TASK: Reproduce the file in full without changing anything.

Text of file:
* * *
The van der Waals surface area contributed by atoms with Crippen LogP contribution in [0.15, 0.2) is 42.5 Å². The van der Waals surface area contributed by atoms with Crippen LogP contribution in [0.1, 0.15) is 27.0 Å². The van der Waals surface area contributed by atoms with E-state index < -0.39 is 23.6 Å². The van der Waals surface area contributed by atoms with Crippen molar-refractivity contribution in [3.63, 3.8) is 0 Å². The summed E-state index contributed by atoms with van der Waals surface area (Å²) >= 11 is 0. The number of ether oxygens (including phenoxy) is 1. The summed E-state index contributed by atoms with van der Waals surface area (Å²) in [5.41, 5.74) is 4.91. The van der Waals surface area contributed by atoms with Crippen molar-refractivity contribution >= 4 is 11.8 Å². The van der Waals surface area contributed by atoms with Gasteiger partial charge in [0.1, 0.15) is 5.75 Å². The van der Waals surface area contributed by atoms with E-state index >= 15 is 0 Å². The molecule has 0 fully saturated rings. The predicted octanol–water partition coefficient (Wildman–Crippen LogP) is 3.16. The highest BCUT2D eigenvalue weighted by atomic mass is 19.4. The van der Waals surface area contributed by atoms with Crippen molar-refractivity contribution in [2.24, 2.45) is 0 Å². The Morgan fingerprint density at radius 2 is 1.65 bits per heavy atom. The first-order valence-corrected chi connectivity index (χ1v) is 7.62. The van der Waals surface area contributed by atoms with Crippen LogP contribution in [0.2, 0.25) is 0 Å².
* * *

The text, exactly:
The van der Waals surface area contributed by atoms with Crippen LogP contribution in [0.15, 0.2) is 42.5 Å². The van der Waals surface area contributed by atoms with Crippen LogP contribution in [0.1, 0.15) is 27.0 Å². The van der Waals surface area contributed by atoms with E-state index < -0.39 is 23.6 Å². The van der Waals surface area contributed by atoms with Crippen molar-refractivity contribution in [3.63, 3.8) is 0 Å². The summed E-state index contributed by atoms with van der Waals surface area (Å²) >= 11 is 0. The number of ether oxygens (including phenoxy) is 1. The summed E-state index contributed by atoms with van der Waals surface area (Å²) in [5.41, 5.74) is 4.91. The van der Waals surface area contributed by atoms with Crippen molar-refractivity contribution >= 4 is 11.8 Å². The van der Waals surface area contributed by atoms with Gasteiger partial charge in [0.1, 0.15) is 5.75 Å². The van der Waals surface area contributed by atoms with E-state index >= 15 is 0 Å². The molecule has 0 fully saturated rings. The predicted octanol–water partition coefficient (Wildman–Crippen LogP) is 3.16. The highest BCUT2D eigenvalue weighted by atomic mass is 19.4. The van der Waals surface area contributed by atoms with Crippen molar-refractivity contribution in [2.24, 2.45) is 0 Å². The Morgan fingerprint density at radius 2 is 1.65 bits per heavy atom. The first-order valence-corrected chi connectivity index (χ1v) is 7.62. The van der Waals surface area contributed by atoms with Crippen LogP contribution in [0.2, 0.25) is 0 Å².